Nobody uses exceptions in C++, which makes C++ an exceptional (sorry) language. Everybody uses exceptions in Java, for example. I cannot think of any other language whose practitioners ignore the main prescribed error handling method so thoroughly, to the point of standardization work now adding alternate (not replacement! merely alternate) error handling mechanisms, which then don't cover all use cases, resulting in a fine mess IMHO.
I find the main accepted C++ way of handling errors by checking every return value at every call site for every possible error incredibly verbose, ugly, error prone, and I actually like C++ exceptions. Maybe that's because I did not have to use them for embedded development, did not care about error messages having full stacktraces, nesting them, their performance, and dealing with catching "..." in a useful way. In other words, maybe I find them to be OK because I never actually had to use them in production.
Since I am developing UnoDB as a library which could be used in an exception-using or exception ignoring codebase, I have to make it exception-safe. Now ever since reading Effective C++ series, I got the vague idea of being exception-safe as
- noexcept all the things that can be noexcept'ed
- RAII all the things
- for any non-trivial state, build it in a local variable and std::swap into place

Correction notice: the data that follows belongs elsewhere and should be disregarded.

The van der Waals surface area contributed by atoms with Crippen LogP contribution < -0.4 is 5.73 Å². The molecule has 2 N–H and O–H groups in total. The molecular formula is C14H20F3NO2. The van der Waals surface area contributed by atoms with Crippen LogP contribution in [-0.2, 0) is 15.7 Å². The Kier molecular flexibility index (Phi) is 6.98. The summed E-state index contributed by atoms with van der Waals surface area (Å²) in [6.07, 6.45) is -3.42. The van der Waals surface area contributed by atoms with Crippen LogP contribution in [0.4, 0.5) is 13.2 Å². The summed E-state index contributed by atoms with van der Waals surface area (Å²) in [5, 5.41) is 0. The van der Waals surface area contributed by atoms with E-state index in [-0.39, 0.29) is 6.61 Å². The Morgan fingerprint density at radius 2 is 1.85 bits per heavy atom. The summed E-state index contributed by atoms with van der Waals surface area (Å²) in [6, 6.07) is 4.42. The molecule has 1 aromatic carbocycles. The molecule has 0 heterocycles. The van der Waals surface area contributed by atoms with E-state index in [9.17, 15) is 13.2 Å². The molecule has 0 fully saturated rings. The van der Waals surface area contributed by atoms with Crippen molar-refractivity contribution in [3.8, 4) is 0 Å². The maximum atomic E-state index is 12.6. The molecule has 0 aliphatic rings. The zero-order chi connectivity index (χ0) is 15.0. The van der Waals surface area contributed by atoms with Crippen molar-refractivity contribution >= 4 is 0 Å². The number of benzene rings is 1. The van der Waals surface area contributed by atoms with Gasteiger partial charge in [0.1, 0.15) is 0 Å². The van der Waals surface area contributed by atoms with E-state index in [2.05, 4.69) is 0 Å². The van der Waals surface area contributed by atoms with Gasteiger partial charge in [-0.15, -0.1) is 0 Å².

- never throw from a destructor (I know it's technically not true, you just have to compare std::uncaught_exceptions values in the constructor and the destructor, if equal, fail away!)
See, the levels of exception safety guarantees (nothrow, basic, strong) do not even really enter the picture. Just try to do things in a safe way, and the result will be safe-ish.
And then this "safe-ish" code will break in subtle or not-subtle ways on the first actual exception thrown. I was ignoring this until Justinas casually mentioned while discussing something else: "to test exceptions, run a test in a loop with injecting std::bad_alloc on the 1st, 2nd, ... allocation, until the test succeeds." I noted this and some time later set off to work:
- Created an allocation_failure_injector class that maintains an allocation counter and throws std::bad_alloc on reaching a preset value, call it from the global operator new
- Easy tests first: for non-memory allocating operations, wrap their tests in a must_not_allocate helper method that sets the failure injector to fail on the very first allocation, observe that it never happens
- Have a helper to do Justinas' loop
- In the state-changing potentially-failing test harness operations (such as ART test insert), catch any exception and assert that nothing in the observable state changed (i.e. node counter values). Look, we are going for the strong exception safety guarantee here!
- Make fuzzer tests inject and handle OOM too.
- QSBR would leak memory, bump counters prematurely, and generally end up in inconsistent states (one, two, three), including a fuzzer-found bug that was non-deterministic due to unpredictable C++ standard library allocation count
- In the case of growing/shrinking an ART tree node, if the allocation of the new node failed, the old existing node would still get reclaimed. Yikes.
As a result, the code is no longer exception "safe-ish", but actually safe to some actual level with respect to std::bad_alloc. There are other exceptions that might be thrown, but I couldn't think of any reasonable not-immediately-fatal way to handle std::mutex::lock throwing std::system_error.
As I was writing above I noticed that half of the commit messages say "crash safety" instead of "exception safety." At least I haven't found "exception isolation levels" or the rest of ACID in my commit messages yet.